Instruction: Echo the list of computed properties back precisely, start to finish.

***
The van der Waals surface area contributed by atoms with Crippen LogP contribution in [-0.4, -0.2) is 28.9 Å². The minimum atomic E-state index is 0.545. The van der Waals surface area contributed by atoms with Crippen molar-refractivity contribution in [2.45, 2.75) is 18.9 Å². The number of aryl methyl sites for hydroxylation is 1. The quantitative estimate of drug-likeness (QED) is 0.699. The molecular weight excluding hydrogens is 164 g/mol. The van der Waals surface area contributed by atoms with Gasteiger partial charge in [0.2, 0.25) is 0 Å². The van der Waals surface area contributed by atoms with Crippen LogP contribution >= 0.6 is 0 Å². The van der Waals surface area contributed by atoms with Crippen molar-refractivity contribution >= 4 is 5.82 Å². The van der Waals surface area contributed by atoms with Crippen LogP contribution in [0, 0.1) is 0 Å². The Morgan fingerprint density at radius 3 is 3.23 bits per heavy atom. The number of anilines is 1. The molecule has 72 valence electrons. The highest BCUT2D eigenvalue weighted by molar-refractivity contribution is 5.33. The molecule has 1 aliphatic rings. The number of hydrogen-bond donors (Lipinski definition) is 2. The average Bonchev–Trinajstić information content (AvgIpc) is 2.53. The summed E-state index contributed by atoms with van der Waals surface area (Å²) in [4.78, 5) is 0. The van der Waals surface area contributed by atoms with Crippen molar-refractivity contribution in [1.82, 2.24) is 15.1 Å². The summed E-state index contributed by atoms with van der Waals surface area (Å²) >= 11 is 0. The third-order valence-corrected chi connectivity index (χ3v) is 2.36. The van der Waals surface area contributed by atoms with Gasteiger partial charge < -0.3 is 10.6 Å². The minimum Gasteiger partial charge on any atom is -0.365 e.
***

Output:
The van der Waals surface area contributed by atoms with Crippen LogP contribution in [-0.4, -0.2) is 28.9 Å². The minimum atomic E-state index is 0.545. The van der Waals surface area contributed by atoms with Crippen molar-refractivity contribution in [2.45, 2.75) is 18.9 Å². The number of aryl methyl sites for hydroxylation is 1. The quantitative estimate of drug-likeness (QED) is 0.699. The molecular weight excluding hydrogens is 164 g/mol. The van der Waals surface area contributed by atoms with Gasteiger partial charge in [0.2, 0.25) is 0 Å². The van der Waals surface area contributed by atoms with Crippen LogP contribution >= 0.6 is 0 Å². The van der Waals surface area contributed by atoms with Crippen molar-refractivity contribution >= 4 is 5.82 Å². The van der Waals surface area contributed by atoms with Crippen LogP contribution in [0, 0.1) is 0 Å². The Morgan fingerprint density at radius 3 is 3.23 bits per heavy atom. The number of anilines is 1. The molecule has 72 valence electrons. The highest BCUT2D eigenvalue weighted by molar-refractivity contribution is 5.33. The molecule has 1 aliphatic rings. The number of hydrogen-bond donors (Lipinski definition) is 2. The average Bonchev–Trinajstić information content (AvgIpc) is 2.53. The summed E-state index contributed by atoms with van der Waals surface area (Å²) in [4.78, 5) is 0. The van der Waals surface area contributed by atoms with Crippen molar-refractivity contribution in [1.82, 2.24) is 15.1 Å². The summed E-state index contributed by atoms with van der Waals surface area (Å²) >= 11 is 0. The third-order valence-corrected chi connectivity index (χ3v) is 2.36. The van der Waals surface area contributed by atoms with Gasteiger partial charge < -0.3 is 10.6 Å². The minimum Gasteiger partial charge on any atom is -0.365 e.